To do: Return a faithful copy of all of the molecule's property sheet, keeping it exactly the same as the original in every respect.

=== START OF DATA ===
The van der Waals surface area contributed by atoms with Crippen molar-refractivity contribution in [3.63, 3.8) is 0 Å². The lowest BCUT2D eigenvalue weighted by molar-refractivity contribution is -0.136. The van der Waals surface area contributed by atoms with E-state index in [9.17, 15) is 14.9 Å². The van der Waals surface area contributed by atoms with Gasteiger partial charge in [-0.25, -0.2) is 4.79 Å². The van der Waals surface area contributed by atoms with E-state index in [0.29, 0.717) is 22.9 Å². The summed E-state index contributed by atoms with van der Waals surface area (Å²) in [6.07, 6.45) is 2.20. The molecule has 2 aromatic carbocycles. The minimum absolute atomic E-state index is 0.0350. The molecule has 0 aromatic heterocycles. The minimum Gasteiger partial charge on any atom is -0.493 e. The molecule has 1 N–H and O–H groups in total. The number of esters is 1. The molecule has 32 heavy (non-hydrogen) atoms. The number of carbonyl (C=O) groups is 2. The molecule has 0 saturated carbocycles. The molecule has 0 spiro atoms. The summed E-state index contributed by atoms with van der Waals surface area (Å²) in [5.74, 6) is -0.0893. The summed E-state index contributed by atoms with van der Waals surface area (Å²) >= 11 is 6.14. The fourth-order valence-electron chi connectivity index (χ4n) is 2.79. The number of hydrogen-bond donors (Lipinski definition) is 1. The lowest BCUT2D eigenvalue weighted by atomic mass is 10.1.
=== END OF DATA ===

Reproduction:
The van der Waals surface area contributed by atoms with Crippen molar-refractivity contribution in [3.63, 3.8) is 0 Å². The lowest BCUT2D eigenvalue weighted by molar-refractivity contribution is -0.136. The van der Waals surface area contributed by atoms with E-state index in [9.17, 15) is 14.9 Å². The van der Waals surface area contributed by atoms with Gasteiger partial charge in [-0.25, -0.2) is 4.79 Å². The van der Waals surface area contributed by atoms with E-state index in [0.29, 0.717) is 22.9 Å². The summed E-state index contributed by atoms with van der Waals surface area (Å²) in [6.07, 6.45) is 2.20. The molecule has 2 aromatic carbocycles. The minimum absolute atomic E-state index is 0.0350. The molecule has 0 aromatic heterocycles. The minimum Gasteiger partial charge on any atom is -0.493 e. The molecule has 1 N–H and O–H groups in total. The number of esters is 1. The molecule has 32 heavy (non-hydrogen) atoms. The number of carbonyl (C=O) groups is 2. The molecule has 0 saturated carbocycles. The molecule has 0 spiro atoms. The summed E-state index contributed by atoms with van der Waals surface area (Å²) in [5.74, 6) is -0.0893. The summed E-state index contributed by atoms with van der Waals surface area (Å²) >= 11 is 6.14. The fourth-order valence-electron chi connectivity index (χ4n) is 2.79. The number of hydrogen-bond donors (Lipinski definition) is 1. The lowest BCUT2D eigenvalue weighted by atomic mass is 10.1.